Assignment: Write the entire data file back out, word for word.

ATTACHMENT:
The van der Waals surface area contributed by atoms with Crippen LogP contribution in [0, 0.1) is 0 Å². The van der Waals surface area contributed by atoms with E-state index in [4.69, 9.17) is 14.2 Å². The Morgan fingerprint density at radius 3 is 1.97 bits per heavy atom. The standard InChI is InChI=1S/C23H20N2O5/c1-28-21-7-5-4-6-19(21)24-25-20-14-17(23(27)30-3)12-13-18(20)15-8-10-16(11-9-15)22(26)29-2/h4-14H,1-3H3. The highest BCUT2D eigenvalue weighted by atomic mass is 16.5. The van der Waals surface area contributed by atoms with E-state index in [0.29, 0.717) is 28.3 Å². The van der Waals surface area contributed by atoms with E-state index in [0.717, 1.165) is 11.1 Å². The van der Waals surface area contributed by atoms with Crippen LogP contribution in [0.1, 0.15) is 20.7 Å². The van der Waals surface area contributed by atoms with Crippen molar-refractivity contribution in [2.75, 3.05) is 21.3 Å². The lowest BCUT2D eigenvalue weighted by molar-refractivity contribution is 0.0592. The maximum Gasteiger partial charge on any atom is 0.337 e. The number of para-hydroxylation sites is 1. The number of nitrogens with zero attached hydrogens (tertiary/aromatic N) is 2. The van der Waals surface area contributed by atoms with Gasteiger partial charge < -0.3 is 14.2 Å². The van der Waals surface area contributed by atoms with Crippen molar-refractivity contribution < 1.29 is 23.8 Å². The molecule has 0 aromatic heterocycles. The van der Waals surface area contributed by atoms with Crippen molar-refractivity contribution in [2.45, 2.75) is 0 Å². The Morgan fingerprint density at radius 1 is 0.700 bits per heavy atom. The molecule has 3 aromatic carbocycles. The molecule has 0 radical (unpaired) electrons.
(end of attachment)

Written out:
The van der Waals surface area contributed by atoms with Crippen LogP contribution in [0, 0.1) is 0 Å². The van der Waals surface area contributed by atoms with E-state index in [4.69, 9.17) is 14.2 Å². The Morgan fingerprint density at radius 3 is 1.97 bits per heavy atom. The standard InChI is InChI=1S/C23H20N2O5/c1-28-21-7-5-4-6-19(21)24-25-20-14-17(23(27)30-3)12-13-18(20)15-8-10-16(11-9-15)22(26)29-2/h4-14H,1-3H3. The highest BCUT2D eigenvalue weighted by atomic mass is 16.5. The van der Waals surface area contributed by atoms with E-state index in [0.29, 0.717) is 28.3 Å². The van der Waals surface area contributed by atoms with E-state index in [0.717, 1.165) is 11.1 Å². The van der Waals surface area contributed by atoms with Crippen LogP contribution in [0.1, 0.15) is 20.7 Å². The van der Waals surface area contributed by atoms with Crippen molar-refractivity contribution in [2.75, 3.05) is 21.3 Å². The lowest BCUT2D eigenvalue weighted by molar-refractivity contribution is 0.0592. The maximum Gasteiger partial charge on any atom is 0.337 e. The number of para-hydroxylation sites is 1. The number of nitrogens with zero attached hydrogens (tertiary/aromatic N) is 2. The van der Waals surface area contributed by atoms with Gasteiger partial charge < -0.3 is 14.2 Å². The van der Waals surface area contributed by atoms with Crippen molar-refractivity contribution < 1.29 is 23.8 Å². The molecule has 0 aromatic heterocycles. The van der Waals surface area contributed by atoms with Crippen molar-refractivity contribution in [2.45, 2.75) is 0 Å². The Morgan fingerprint density at radius 1 is 0.700 bits per heavy atom. The molecule has 3 aromatic carbocycles. The molecule has 0 radical (unpaired) electrons.